The lottery system, funded by private philanthropists, will see the no-strings-attached checks go to households with an annual income of less than $59,000 if they have at least one child. The other half of the $500 checks will go to those earning under $30,000.
According to data from an Oakland Equity Indicators Report, cited by officials to justify favoring people of color, white households earn about three times that of African-American ones.
The purpose of this report is to develop a baseline quantitative framework that can be used by City staff and community members alike to better understand the impacts of race, measure inequities, and track changes in the disparities for different groups over time.
This framework can then be used to guide and inform policies that address these disparities. The program with a “guaranteed income,” also referred to as Basic Universal Income (BUI) gives poor people a set amount of money each month with the intent it will help ease the stresses of poverty, so the recipients feel like looking for full-time work.
The idea isn’t new, but it’s having a revival across the U.S. after launching small, temporary programs across the country in a coordinated campaign to convince Congress to adopt a national guaranteed income program.
The first program launched in 2019 in Stockton, California, led by former Mayor Michael Tubbs. Tubbs, who founded the group Mayors for a Guaranteed Income, has said about six similar programs in other cities should be up and running by the summer.
“We have designed this demonstration project to add to the body of evidence and to begin this relentless campaign to adopt a guaranteed income federally,” Oakland Mayor Libby Schaaf said.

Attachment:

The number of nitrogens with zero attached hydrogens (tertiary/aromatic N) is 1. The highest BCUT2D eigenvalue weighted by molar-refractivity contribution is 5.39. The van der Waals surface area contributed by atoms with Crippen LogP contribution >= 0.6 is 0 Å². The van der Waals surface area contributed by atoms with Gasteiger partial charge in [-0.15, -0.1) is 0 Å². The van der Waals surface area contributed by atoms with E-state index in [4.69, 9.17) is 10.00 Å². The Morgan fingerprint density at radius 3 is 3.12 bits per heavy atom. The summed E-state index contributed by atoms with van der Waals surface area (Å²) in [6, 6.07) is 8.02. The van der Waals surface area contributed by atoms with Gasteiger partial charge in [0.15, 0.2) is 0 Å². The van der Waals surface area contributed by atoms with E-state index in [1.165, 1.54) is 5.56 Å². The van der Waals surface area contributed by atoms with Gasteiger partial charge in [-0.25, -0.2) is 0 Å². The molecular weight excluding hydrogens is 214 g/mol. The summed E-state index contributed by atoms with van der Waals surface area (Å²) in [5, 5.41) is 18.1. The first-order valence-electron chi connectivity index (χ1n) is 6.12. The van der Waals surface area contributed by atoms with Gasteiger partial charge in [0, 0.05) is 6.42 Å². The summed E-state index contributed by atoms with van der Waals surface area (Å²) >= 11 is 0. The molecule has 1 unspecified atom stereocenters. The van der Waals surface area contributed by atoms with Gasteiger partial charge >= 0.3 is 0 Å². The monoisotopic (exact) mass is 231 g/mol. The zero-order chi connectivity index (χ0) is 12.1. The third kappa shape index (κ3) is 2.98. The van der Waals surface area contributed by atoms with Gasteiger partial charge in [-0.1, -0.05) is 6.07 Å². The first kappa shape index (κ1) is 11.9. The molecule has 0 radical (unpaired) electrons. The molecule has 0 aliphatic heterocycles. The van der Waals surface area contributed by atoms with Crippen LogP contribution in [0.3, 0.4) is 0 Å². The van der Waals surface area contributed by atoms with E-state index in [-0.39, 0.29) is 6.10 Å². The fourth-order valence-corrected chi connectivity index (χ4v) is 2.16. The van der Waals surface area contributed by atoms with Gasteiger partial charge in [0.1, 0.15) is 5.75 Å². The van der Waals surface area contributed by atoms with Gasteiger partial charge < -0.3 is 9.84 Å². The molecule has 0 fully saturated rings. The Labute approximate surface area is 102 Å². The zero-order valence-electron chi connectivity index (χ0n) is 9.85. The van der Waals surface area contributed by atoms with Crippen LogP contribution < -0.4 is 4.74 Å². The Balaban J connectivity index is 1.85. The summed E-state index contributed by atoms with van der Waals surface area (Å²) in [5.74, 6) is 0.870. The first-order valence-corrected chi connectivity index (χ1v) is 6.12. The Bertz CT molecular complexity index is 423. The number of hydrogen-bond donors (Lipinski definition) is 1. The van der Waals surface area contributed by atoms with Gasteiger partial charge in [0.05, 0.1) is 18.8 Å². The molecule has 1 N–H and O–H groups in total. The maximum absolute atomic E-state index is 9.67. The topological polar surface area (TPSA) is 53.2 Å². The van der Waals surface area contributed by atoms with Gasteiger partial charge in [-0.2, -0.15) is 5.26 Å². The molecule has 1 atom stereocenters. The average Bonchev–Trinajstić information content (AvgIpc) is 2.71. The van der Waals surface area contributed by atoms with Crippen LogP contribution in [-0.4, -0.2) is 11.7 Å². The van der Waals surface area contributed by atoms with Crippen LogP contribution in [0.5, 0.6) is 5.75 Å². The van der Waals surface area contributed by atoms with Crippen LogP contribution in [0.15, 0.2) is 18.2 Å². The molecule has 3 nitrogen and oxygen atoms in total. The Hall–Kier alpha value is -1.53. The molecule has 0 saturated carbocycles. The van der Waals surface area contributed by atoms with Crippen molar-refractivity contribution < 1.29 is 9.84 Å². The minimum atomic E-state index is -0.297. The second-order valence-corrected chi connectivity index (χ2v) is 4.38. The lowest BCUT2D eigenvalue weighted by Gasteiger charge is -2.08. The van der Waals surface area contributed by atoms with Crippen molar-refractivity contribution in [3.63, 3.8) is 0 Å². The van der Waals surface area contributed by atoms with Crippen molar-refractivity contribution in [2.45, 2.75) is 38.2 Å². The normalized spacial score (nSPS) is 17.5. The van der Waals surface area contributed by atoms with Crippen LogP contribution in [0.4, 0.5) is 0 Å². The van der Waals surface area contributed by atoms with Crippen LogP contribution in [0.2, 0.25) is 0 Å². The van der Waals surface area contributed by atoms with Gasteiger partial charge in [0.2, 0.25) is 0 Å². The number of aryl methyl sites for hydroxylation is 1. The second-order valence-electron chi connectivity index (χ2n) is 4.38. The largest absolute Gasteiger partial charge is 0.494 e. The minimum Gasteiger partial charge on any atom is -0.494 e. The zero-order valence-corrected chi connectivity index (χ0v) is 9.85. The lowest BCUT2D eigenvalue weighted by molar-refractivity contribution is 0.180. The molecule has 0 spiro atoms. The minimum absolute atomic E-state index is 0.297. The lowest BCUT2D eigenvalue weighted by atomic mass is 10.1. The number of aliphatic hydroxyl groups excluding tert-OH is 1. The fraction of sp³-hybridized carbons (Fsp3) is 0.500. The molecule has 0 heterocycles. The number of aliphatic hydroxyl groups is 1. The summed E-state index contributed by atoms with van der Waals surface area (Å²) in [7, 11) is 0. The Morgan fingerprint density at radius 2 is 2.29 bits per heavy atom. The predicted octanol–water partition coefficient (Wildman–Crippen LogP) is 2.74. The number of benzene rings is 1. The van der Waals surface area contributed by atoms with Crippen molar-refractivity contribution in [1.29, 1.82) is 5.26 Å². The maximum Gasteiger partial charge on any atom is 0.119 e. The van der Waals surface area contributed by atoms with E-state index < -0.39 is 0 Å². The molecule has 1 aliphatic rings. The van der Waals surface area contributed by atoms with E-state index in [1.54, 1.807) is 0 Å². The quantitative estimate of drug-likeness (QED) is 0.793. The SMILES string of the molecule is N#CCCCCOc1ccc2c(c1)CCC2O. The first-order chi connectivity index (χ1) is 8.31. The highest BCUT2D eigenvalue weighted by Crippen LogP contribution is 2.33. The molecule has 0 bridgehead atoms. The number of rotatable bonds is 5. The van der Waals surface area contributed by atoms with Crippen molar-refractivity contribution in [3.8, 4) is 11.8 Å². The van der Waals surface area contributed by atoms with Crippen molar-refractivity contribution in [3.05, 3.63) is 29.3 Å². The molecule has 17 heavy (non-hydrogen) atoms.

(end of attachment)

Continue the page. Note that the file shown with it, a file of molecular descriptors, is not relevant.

The Oakland Resilient Families program has so far raised $6.75 million from private donors including Blue Meridian Partners, a national philanthropy group. To be eligible, people must have at least one child under 18 and income at or below 50% of the area median income — about $59,000 per year for a family of three.
Half the spots are reserved for people who earn below 138% of the federal poverty level, or about $30,000 per year for a family of three. Participants will be randomly selected from a pool of applicants who meet the eligibility requirements, as long they are not white.
Oakland’s project is significant because it is one of the largest efforts in the U.S. so far, targeting up to 600 families. And it is the first program to limit participation strictly to Black, Indigenous, and people of color communities.
The reason: White households in Oakland on average make about three times as much annually than black households, according to the Oakland Equity Index.
“Guaranteed income has been a goal of the Black Panther platform since its founding,” said Jesús Gerena, CEO of Family Independence Initiative, which is partnering with the program in Oakland. “Direct investment in the community in response to systemic injustices isn’t new.”
It’s unclear what a national guaranteed income program would look like. A proposal by former Democratic presidential candidate Andrew Yang could have cost $2.8 trillion per year.
Critics, including labor unions, worry such expensive programs could force the elimination of other safety net programs, like Social Security and food stamps. But Schaaf said she is unapologetic that “the social safety net programs must remain.”
“We believe that those safety net programs should not go away, but should be supplemented with unconditional cash that gives families the dignity and flexibility to meet their needs,” she said.
This and other similar projects are racist at their core basing everything off the collective, instead of the individual.
So in this case, 600 of the most financially destitute residents in Oakland could be white, but none of them would get any of the funds due to the collective averaging of whites having higher incomes. In effect, a bunch of rich white people is blowing it for the poor white people in the averaging.
Can you imagine if a national philanthropy group offered a guaranteed income program for all, excluding people of color?
By: Eric Thompson, editor of Eric Thompson Show.